Can Jet.com out-Amazon Amazon?

You can’t accuse Jet of hiding its light under a bushel as it opened for business this week with direct comparisons to Amazon prices on its shopping site. The company made the cover of business magazines even before it had sold a product, with many writers picking up one big theme: could this New Jersey-headquartered company led by an ex-Amazon executive do to Amazon what Amazon did to bricks-and-mortar retailers?

The premise can be fairly neatly summarised. Amazon built up its retail empire by providing ‘The Everything Store’, a huge range of products at competitive prices with excellent service, slick logistics, price comparisons, automated suggestions and user-generated reviews. But some perceive its weakness today as prices that have crept upwards and note that Amazon items can quite often be not as competitive with rivals as they once were. Our affection for Amazon helps brand loyalty, as does Prime membership that makes it more convenient to have products delivered cheaply and promptly, and entitles subscribers to lower-cost add-ons such as movies.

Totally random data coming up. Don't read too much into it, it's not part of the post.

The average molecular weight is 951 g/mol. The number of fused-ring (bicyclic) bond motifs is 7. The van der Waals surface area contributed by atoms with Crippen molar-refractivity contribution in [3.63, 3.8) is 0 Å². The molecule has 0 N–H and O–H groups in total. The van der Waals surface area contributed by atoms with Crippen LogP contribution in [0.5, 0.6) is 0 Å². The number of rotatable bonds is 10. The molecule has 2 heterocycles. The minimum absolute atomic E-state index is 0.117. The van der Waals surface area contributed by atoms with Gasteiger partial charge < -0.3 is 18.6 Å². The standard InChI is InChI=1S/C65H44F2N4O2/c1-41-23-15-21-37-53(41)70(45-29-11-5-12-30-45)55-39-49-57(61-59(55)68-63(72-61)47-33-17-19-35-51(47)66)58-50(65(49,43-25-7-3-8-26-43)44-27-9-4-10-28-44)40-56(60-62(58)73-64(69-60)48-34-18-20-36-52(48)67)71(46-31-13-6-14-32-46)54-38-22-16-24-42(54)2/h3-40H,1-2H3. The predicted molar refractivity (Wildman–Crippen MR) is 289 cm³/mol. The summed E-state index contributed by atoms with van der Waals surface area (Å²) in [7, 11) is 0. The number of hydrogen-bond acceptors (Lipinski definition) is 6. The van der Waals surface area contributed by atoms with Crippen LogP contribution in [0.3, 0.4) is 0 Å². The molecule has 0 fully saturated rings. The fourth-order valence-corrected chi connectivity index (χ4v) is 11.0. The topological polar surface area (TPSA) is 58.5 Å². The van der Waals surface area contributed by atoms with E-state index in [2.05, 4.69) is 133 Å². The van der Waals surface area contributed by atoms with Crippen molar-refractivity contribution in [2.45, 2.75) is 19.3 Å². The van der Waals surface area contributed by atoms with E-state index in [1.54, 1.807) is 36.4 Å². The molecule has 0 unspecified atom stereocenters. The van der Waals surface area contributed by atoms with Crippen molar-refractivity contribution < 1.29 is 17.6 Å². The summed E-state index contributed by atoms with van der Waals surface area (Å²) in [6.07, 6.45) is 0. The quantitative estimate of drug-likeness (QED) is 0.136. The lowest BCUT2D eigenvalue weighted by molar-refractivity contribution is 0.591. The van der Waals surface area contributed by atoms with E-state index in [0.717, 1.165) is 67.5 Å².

But if you could do something similar but cheaper than Amazon, would buyers bite? Jet wants to find out.

Here’s the catch with jet: you pay an annual upfront fee of $50 (there’s a three-month freebie offer currently though). There again, you pay for Prime membership and Prime is becoming an increasingly important way of using Amazon most effectively: look at the recent Prime Day equivalent of Black Friday, for example.

Jet says its model is based on that of shopping clubs and the more you buy the steeper the discount. If you waive the right to return goods and use Jet’s preferred payment types the bill is further reduced. Shopping at affiliate sites earn you the right to further savings. Jet will make its money out of subscriptions: the rest is just a machine to get buyers lowest costs that keep them coming back.

Jet has already picked up $225m in funding and the word is that it wants a lot more. As with Amazon when it started out, profitability will surely be a long way off. Today, you can use Jet if you have a US zip code. The rest of us can look at the remarkably cheap prices though such as iPads almost $93 below Amazon prices.

More catches? Wrinkles? Scalability? Reliability? Service? Amazon’s response? For now Jet will have more questions than answers but this should be a fascinating contest - and a rewarding one for consumers.


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Martin Veitch

Martin Veitch is Contributing Editor for IDG Connect

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